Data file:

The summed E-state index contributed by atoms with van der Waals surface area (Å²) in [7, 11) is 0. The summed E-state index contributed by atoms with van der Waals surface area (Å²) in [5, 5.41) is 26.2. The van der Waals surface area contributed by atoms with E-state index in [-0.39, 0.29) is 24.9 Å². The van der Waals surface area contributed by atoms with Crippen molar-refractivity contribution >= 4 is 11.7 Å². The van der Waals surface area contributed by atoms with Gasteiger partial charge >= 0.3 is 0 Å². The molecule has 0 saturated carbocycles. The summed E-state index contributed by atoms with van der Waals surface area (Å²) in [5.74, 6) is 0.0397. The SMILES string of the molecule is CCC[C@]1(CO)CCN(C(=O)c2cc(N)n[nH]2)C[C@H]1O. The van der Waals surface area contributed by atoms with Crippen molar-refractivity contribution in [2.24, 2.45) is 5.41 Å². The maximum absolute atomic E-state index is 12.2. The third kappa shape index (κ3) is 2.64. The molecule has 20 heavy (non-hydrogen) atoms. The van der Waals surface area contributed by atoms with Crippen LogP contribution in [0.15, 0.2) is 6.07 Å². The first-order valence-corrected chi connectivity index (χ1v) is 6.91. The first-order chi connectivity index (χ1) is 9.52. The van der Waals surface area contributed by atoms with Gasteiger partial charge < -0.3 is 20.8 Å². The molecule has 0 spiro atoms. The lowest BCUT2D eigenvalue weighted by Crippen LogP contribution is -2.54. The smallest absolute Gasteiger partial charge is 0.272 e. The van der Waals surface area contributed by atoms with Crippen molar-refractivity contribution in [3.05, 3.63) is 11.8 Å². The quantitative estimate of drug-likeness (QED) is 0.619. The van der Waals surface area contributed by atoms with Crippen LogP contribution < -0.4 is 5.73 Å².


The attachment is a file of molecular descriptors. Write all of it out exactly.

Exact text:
The summed E-state index contributed by atoms with van der Waals surface area (Å²) in [7, 11) is 0. The summed E-state index contributed by atoms with van der Waals surface area (Å²) in [5, 5.41) is 26.2. The van der Waals surface area contributed by atoms with E-state index in [-0.39, 0.29) is 24.9 Å². The van der Waals surface area contributed by atoms with Crippen molar-refractivity contribution >= 4 is 11.7 Å². The van der Waals surface area contributed by atoms with Gasteiger partial charge >= 0.3 is 0 Å². The molecule has 0 saturated carbocycles. The summed E-state index contributed by atoms with van der Waals surface area (Å²) in [5.74, 6) is 0.0397. The SMILES string of the molecule is CCC[C@]1(CO)CCN(C(=O)c2cc(N)n[nH]2)C[C@H]1O. The van der Waals surface area contributed by atoms with Crippen molar-refractivity contribution in [2.24, 2.45) is 5.41 Å². The maximum absolute atomic E-state index is 12.2. The third kappa shape index (κ3) is 2.64. The molecule has 20 heavy (non-hydrogen) atoms. The van der Waals surface area contributed by atoms with Crippen LogP contribution in [0.15, 0.2) is 6.07 Å². The first-order valence-corrected chi connectivity index (χ1v) is 6.91. The first-order chi connectivity index (χ1) is 9.52. The van der Waals surface area contributed by atoms with Gasteiger partial charge < -0.3 is 20.8 Å². The molecule has 0 spiro atoms. The lowest BCUT2D eigenvalue weighted by Crippen LogP contribution is -2.54. The smallest absolute Gasteiger partial charge is 0.272 e. The van der Waals surface area contributed by atoms with Crippen molar-refractivity contribution in [3.05, 3.63) is 11.8 Å². The quantitative estimate of drug-likeness (QED) is 0.619. The van der Waals surface area contributed by atoms with Crippen LogP contribution < -0.4 is 5.73 Å².